Anything flavoured vanilla is thought of almost as being unflavoured. Often foods like vanilla ice cream or yoghurt are considered to be plain, not flavoured.
While people go crazy over chocolate flavoured delights, not many people seem to share the same level of enthusiasm for vanilla.
In computer terminology, a vanilla version of something is basic, pared down, default set up. More interesting versions get names like chocolate or mocha, as if vanilla is somehow flavourless compared to those two.
Vanilla’s reputation is further sullied by it being part of “Vanilla Ice,” the stage name taken by early nineties rap icon Robert Van Winkle. As he fell from fame and into notoriety, his stage name became the punch line to many jokes.
Vanilla is considered plain and boring. It’s ordinary and unexciting. It’s bland and white. It’s not funky or soulful, it’s dull old vanilla.
But wait – vanilla isn’t that. In fact, it’s almost the complete opposite.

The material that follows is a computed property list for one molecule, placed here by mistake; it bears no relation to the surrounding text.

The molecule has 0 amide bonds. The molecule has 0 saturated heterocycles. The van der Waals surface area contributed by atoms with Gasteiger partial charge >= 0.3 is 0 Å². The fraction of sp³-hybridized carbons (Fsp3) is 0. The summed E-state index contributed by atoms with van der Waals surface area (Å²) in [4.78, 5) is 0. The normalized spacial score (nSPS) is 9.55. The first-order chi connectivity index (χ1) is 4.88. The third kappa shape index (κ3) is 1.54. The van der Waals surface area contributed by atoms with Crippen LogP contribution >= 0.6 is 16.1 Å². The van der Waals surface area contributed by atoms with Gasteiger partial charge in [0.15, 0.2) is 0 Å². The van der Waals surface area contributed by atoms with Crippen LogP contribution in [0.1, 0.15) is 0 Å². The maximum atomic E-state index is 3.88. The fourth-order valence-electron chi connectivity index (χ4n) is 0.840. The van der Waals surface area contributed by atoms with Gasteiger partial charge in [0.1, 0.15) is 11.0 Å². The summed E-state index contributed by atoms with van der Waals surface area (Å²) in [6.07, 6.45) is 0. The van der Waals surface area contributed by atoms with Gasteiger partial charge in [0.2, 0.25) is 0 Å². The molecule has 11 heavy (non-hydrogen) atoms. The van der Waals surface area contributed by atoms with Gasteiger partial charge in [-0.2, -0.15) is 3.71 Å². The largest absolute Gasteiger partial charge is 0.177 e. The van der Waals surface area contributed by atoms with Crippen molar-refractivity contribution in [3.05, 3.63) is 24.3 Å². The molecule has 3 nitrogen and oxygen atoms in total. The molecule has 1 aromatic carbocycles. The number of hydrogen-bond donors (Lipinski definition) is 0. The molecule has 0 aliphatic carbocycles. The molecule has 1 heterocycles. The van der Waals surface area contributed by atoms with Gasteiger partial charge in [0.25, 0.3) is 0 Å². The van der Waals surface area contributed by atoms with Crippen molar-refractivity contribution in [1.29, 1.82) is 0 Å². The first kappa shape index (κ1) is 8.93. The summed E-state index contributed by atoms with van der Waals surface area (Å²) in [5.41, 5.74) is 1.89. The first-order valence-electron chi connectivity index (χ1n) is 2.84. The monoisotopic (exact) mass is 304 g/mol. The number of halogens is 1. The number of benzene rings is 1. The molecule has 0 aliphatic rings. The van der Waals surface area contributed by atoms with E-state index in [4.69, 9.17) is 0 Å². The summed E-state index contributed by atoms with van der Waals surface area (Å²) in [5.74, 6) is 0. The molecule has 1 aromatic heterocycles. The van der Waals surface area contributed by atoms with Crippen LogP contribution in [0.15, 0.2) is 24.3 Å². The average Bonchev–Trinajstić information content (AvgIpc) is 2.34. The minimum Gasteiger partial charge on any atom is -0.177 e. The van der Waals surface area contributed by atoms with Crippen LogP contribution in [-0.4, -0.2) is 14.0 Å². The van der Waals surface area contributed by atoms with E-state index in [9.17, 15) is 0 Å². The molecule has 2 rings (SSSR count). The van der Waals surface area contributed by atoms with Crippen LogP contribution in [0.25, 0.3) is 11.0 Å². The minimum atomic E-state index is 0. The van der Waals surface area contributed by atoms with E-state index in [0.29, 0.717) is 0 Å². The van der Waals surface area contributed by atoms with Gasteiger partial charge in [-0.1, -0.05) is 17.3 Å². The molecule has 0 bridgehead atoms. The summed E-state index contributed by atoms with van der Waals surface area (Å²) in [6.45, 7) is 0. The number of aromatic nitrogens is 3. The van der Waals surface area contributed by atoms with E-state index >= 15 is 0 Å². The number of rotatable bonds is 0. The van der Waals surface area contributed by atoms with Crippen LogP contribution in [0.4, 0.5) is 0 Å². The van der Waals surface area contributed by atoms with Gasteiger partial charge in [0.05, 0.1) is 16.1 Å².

First, the name. Vanilla comes from the Latin word vagina, meaning sheath or pod. It’s thought that it was named either because some early botanist looked at a vanilla pod and it reminded him of a vagina, or because it was thought to be an aphrodisiac. (Just imagine if plants were still named that way. “Oh look, I’ve planted a Mighty Shaft of Desire next to the roses!”)
That puts an interesting twist on this quote by porn actress Annabel Chong, who once slept with 251 men in ten hours, “I can’t speak for all the women in the world, but I am sure there are certain women out there who have a part of their sexuality that’s not vanilla, that’s not polite.”
Then there’s the vanilla equalling white thing. Ever seen a vanilla bean pod? It’s dark, dark brown; almost black. There’s nothing plain or white about it.
And the flavour; the rich, dark, smouldering and sensuous flavour almost seems to evoke the steamy tropical heat of the countries it’s grown in.
Vanilla compliments and enhances the flavours of many other foods. It’s been used with chocolate to give smooth, mellow tones, since the 16th century. It blends especially well with dairy products, giving us such delightful treats as vanilla ice cream.
Vanilla may still be thought of by some as plain and boring, but really it’s rich and sensual and exotic, full of hidden surprises.